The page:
After increased scrutiny over Chinese investments in the new FDI rules put a halt to ANT Financial’s bid to gain a further stake in Zomato, the foodtech giant is now looking to raise the amount from Singapore-based VC Temasek.
According to an Economic Times report citing sources, the deal was almost finalised but the terms of the deals are being renegotiated due to the impact Covid-19 had on Zomato’s business. With most restaurants closed, Zomato had to service the limited number of orders through cloud kitchens, while it also expanded its grocery business.
Besides this, India’s current foreign direct investment (FDI) policies and launch of Amazon’s food delivery platform have also complicated matters for Zomato. Zomato also faced protests from delivery partners in some parts of the country, with Zomato uniforms set on fire, reportedly due to the company’s Chinese investors.
Temasek started investing in Zomato in 2015. So far, it has infused close to $41 Mn (INR 310 Cr) and holds a 3% stake in the Gurugram-based food delivery business. Its latest investment in Zomato is a part of the larger $500 Mn round.
In December 2019, Zomato CEO and cofounder Deepinder Goyal had announced that the company will be raising $500 Mn to $600 Mn by January 2020. Within a few days, Zomato announced the $150 Mn investment from ANT Financial, after which came the $5 Mn investment from British investment manager Baillie Gifford’s Pacific Horizon Investment Trust. Zomato had a post-money valuation of $3.25 Bn for the deal.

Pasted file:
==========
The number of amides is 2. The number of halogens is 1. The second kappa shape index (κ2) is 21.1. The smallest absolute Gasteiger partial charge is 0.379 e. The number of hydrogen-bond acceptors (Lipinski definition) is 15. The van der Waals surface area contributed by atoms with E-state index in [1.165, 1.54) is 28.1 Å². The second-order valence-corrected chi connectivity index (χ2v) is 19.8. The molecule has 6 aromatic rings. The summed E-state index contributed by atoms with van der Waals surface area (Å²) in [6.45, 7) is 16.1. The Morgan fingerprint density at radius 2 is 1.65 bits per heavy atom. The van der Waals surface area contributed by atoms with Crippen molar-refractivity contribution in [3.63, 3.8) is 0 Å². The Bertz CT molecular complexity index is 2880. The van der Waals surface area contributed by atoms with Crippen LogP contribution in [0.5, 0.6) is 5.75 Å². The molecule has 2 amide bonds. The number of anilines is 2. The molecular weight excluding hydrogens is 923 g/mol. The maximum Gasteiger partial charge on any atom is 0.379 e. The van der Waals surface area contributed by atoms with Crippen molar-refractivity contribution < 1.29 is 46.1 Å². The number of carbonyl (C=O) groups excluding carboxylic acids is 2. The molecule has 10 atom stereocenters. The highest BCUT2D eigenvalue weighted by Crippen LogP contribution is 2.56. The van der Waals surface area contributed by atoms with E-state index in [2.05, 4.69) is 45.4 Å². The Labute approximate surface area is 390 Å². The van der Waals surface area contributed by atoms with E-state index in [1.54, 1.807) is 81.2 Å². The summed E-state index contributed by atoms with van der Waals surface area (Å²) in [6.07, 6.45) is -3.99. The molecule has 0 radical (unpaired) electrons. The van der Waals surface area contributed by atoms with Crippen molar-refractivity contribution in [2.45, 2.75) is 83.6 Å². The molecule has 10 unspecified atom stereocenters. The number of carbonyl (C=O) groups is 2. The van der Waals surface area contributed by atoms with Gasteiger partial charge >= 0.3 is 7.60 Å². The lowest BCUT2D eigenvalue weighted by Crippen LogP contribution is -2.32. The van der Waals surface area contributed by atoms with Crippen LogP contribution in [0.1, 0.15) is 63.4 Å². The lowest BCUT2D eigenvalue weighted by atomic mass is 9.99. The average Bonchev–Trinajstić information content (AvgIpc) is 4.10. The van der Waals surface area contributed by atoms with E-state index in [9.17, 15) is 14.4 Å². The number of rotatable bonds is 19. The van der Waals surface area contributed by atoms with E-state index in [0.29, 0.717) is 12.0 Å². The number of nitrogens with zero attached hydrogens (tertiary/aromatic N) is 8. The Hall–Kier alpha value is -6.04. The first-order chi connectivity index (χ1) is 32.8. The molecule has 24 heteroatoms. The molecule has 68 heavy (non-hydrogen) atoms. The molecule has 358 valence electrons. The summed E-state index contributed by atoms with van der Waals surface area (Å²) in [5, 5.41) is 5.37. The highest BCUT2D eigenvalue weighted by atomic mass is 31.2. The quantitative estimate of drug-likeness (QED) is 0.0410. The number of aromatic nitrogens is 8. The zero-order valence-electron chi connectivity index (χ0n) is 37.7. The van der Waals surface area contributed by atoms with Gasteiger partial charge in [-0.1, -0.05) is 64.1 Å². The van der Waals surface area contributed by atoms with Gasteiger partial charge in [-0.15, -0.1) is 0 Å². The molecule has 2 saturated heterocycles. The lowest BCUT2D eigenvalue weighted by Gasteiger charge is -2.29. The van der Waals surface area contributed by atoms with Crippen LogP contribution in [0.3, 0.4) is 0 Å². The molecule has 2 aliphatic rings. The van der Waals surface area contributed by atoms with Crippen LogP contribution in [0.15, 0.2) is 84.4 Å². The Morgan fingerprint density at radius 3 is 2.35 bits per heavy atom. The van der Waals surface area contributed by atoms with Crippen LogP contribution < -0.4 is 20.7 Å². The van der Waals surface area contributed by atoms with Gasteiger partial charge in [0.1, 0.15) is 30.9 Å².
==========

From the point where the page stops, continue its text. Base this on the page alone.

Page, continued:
Last week, Zomato’s existing investor Info Edge India’s executive vice-chairman Sanjeev Bikhchandani, in an analyst call, also confirmed that Zomato has been in talks to raise $500 Mn since last year and has received interest from both new and existing investors. He emphasised that these investors may not even need the government’s approval like ANT Financial.
Even though Alibaba’s ANT Financial had committed to invest $150 Mn in Zomato in January, it had only infused $50 Mn. The China-based investment firm was looking to transact the rest of the amount through its latest $1 Bn unicorn fund. By the time ANT Financial had set up the fund, the Indian government revised FDI guidelines in order to protect Indian companies from “opportunistic acquisitions” by investors, mainly from China.
Besides all the other regulatory approvals, entities from India’s border sharing countries — China, Pakistan, Nepal, Bangladesh and Myanmar — would need the concerned ministry’s approval before cementing the investment.
It is not yet clear if ANT Financial will be able to infuse the amount without permission, given that the deal was signed in January. But if it does require permission, getting it seems unlikely due to the arbitrary nature of the guidelines and the current situation between India and China. The Indian government banned 59 Chinese apps, including TikTok, UC Browser, Cam Scanner and others, while there has been pressure on government departments to only use Indian technology products and services in their operations.